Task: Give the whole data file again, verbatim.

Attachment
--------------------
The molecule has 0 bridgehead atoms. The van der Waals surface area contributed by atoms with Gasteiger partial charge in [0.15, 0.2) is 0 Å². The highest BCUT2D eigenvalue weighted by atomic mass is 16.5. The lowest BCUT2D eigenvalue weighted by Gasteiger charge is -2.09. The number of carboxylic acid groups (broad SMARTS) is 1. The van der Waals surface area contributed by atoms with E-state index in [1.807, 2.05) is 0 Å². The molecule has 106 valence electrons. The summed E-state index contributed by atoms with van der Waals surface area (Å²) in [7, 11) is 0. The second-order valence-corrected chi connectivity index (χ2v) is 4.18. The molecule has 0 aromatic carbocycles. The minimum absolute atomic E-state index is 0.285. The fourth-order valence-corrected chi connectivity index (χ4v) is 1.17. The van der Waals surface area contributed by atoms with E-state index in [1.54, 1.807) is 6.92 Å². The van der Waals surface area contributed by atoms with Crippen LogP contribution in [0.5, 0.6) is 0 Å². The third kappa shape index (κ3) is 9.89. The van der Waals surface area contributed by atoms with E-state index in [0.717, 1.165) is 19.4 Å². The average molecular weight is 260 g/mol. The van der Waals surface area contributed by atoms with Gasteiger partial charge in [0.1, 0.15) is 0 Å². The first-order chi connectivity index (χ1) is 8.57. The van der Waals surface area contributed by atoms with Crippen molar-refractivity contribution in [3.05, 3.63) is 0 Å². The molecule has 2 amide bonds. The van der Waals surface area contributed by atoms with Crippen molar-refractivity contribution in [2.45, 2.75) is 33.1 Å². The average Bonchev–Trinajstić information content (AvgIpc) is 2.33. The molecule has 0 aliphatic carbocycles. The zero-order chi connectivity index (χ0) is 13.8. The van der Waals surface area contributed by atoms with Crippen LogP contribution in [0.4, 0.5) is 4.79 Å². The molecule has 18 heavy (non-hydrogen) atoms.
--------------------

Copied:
The molecule has 0 bridgehead atoms. The van der Waals surface area contributed by atoms with Gasteiger partial charge in [0.15, 0.2) is 0 Å². The highest BCUT2D eigenvalue weighted by atomic mass is 16.5. The lowest BCUT2D eigenvalue weighted by Gasteiger charge is -2.09. The number of carboxylic acid groups (broad SMARTS) is 1. The van der Waals surface area contributed by atoms with E-state index in [1.807, 2.05) is 0 Å². The molecule has 106 valence electrons. The summed E-state index contributed by atoms with van der Waals surface area (Å²) in [7, 11) is 0. The second-order valence-corrected chi connectivity index (χ2v) is 4.18. The molecule has 0 aromatic carbocycles. The minimum absolute atomic E-state index is 0.285. The fourth-order valence-corrected chi connectivity index (χ4v) is 1.17. The van der Waals surface area contributed by atoms with E-state index in [1.54, 1.807) is 6.92 Å². The van der Waals surface area contributed by atoms with Crippen LogP contribution in [0.5, 0.6) is 0 Å². The third kappa shape index (κ3) is 9.89. The van der Waals surface area contributed by atoms with E-state index in [0.717, 1.165) is 19.4 Å². The average molecular weight is 260 g/mol. The van der Waals surface area contributed by atoms with Gasteiger partial charge in [0.1, 0.15) is 0 Å². The first-order chi connectivity index (χ1) is 8.57. The van der Waals surface area contributed by atoms with Crippen molar-refractivity contribution in [3.05, 3.63) is 0 Å². The molecule has 2 amide bonds. The van der Waals surface area contributed by atoms with Crippen molar-refractivity contribution in [2.45, 2.75) is 33.1 Å². The average Bonchev–Trinajstić information content (AvgIpc) is 2.33. The molecule has 0 aliphatic carbocycles. The zero-order chi connectivity index (χ0) is 13.8. The van der Waals surface area contributed by atoms with Crippen LogP contribution in [0.4, 0.5) is 4.79 Å². The molecule has 18 heavy (non-hydrogen) atoms.